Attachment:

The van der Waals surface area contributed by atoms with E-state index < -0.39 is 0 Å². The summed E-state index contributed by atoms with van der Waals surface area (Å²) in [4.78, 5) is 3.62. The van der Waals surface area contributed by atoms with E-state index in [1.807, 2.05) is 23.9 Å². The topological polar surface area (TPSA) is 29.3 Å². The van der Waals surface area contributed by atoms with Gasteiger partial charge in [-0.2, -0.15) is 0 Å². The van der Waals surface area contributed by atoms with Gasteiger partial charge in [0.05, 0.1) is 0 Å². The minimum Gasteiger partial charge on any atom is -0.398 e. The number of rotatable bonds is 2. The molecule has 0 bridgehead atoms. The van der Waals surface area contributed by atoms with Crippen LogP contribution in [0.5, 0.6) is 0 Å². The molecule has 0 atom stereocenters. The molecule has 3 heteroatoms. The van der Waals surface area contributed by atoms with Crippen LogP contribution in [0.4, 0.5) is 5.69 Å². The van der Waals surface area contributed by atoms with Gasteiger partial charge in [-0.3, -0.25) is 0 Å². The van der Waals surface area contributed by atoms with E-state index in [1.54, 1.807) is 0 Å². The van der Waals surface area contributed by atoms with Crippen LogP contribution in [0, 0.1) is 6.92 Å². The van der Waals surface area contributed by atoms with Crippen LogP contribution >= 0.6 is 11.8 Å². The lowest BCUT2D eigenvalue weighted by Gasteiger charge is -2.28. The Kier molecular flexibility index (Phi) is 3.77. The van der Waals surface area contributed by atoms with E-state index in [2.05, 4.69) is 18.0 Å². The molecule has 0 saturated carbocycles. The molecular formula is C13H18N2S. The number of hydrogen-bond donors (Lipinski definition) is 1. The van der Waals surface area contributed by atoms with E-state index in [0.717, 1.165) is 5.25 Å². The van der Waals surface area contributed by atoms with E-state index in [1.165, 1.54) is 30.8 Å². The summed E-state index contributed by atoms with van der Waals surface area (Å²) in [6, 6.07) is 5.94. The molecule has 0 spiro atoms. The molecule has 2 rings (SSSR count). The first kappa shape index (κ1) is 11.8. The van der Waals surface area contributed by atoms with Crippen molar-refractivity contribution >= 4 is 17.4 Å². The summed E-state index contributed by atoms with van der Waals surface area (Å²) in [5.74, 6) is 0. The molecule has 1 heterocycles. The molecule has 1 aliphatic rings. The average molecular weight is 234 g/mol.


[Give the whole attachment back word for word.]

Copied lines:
The van der Waals surface area contributed by atoms with E-state index < -0.39 is 0 Å². The summed E-state index contributed by atoms with van der Waals surface area (Å²) in [4.78, 5) is 3.62. The van der Waals surface area contributed by atoms with E-state index in [1.807, 2.05) is 23.9 Å². The topological polar surface area (TPSA) is 29.3 Å². The van der Waals surface area contributed by atoms with Gasteiger partial charge in [-0.2, -0.15) is 0 Å². The van der Waals surface area contributed by atoms with Gasteiger partial charge in [0.05, 0.1) is 0 Å². The minimum Gasteiger partial charge on any atom is -0.398 e. The number of rotatable bonds is 2. The molecule has 0 bridgehead atoms. The van der Waals surface area contributed by atoms with Crippen LogP contribution in [0.5, 0.6) is 0 Å². The molecule has 0 atom stereocenters. The molecule has 3 heteroatoms. The van der Waals surface area contributed by atoms with Crippen LogP contribution in [0.4, 0.5) is 5.69 Å². The van der Waals surface area contributed by atoms with Gasteiger partial charge in [-0.3, -0.25) is 0 Å². The van der Waals surface area contributed by atoms with E-state index in [1.54, 1.807) is 0 Å². The van der Waals surface area contributed by atoms with Crippen LogP contribution in [0, 0.1) is 6.92 Å². The van der Waals surface area contributed by atoms with Crippen LogP contribution >= 0.6 is 11.8 Å². The lowest BCUT2D eigenvalue weighted by Gasteiger charge is -2.28. The Kier molecular flexibility index (Phi) is 3.77. The van der Waals surface area contributed by atoms with E-state index in [2.05, 4.69) is 18.0 Å². The molecule has 0 saturated carbocycles. The molecular formula is C13H18N2S. The number of hydrogen-bond donors (Lipinski definition) is 1. The van der Waals surface area contributed by atoms with E-state index in [0.717, 1.165) is 5.25 Å². The van der Waals surface area contributed by atoms with E-state index in [1.165, 1.54) is 30.8 Å². The summed E-state index contributed by atoms with van der Waals surface area (Å²) in [6, 6.07) is 5.94. The molecule has 0 spiro atoms. The molecule has 2 rings (SSSR count). The first kappa shape index (κ1) is 11.8. The van der Waals surface area contributed by atoms with Crippen molar-refractivity contribution >= 4 is 17.4 Å². The summed E-state index contributed by atoms with van der Waals surface area (Å²) in [5.74, 6) is 0. The molecule has 1 heterocycles. The molecule has 1 aliphatic rings. The average molecular weight is 234 g/mol.